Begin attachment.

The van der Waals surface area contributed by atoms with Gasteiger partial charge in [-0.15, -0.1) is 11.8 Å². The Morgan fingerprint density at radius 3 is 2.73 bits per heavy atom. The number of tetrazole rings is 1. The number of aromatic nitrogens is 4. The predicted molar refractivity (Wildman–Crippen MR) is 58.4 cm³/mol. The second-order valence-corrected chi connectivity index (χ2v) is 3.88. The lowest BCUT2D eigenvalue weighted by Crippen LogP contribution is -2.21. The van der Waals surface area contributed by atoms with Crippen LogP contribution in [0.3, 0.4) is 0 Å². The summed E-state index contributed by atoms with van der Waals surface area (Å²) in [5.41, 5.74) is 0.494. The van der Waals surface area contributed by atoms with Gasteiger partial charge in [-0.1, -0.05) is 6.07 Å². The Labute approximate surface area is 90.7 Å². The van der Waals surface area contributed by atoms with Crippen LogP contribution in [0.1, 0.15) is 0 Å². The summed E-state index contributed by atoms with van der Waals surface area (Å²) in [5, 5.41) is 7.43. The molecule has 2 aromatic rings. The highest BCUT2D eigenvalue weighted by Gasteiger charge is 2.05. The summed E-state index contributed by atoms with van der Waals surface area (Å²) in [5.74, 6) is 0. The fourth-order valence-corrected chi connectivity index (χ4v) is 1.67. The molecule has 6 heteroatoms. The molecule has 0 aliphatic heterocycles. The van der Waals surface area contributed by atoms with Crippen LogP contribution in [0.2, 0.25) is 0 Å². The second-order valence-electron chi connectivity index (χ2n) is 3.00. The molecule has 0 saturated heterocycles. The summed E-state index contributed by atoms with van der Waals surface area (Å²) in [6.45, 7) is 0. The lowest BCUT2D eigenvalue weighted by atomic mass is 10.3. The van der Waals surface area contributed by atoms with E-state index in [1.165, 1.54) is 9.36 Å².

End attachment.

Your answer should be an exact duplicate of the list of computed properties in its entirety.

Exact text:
The van der Waals surface area contributed by atoms with Gasteiger partial charge in [-0.15, -0.1) is 11.8 Å². The Morgan fingerprint density at radius 3 is 2.73 bits per heavy atom. The number of tetrazole rings is 1. The number of aromatic nitrogens is 4. The predicted molar refractivity (Wildman–Crippen MR) is 58.4 cm³/mol. The second-order valence-corrected chi connectivity index (χ2v) is 3.88. The lowest BCUT2D eigenvalue weighted by Crippen LogP contribution is -2.21. The van der Waals surface area contributed by atoms with Crippen LogP contribution in [0.3, 0.4) is 0 Å². The summed E-state index contributed by atoms with van der Waals surface area (Å²) in [5.41, 5.74) is 0.494. The van der Waals surface area contributed by atoms with Gasteiger partial charge in [-0.1, -0.05) is 6.07 Å². The Labute approximate surface area is 90.7 Å². The van der Waals surface area contributed by atoms with Crippen LogP contribution in [0.1, 0.15) is 0 Å². The summed E-state index contributed by atoms with van der Waals surface area (Å²) in [5, 5.41) is 7.43. The molecule has 2 aromatic rings. The highest BCUT2D eigenvalue weighted by Gasteiger charge is 2.05. The summed E-state index contributed by atoms with van der Waals surface area (Å²) in [5.74, 6) is 0. The fourth-order valence-corrected chi connectivity index (χ4v) is 1.67. The molecule has 6 heteroatoms. The molecule has 0 aliphatic heterocycles. The van der Waals surface area contributed by atoms with Crippen LogP contribution in [0.2, 0.25) is 0 Å². The second-order valence-electron chi connectivity index (χ2n) is 3.00. The molecule has 0 saturated heterocycles. The summed E-state index contributed by atoms with van der Waals surface area (Å²) in [6.45, 7) is 0. The lowest BCUT2D eigenvalue weighted by atomic mass is 10.3. The van der Waals surface area contributed by atoms with E-state index in [1.165, 1.54) is 9.36 Å².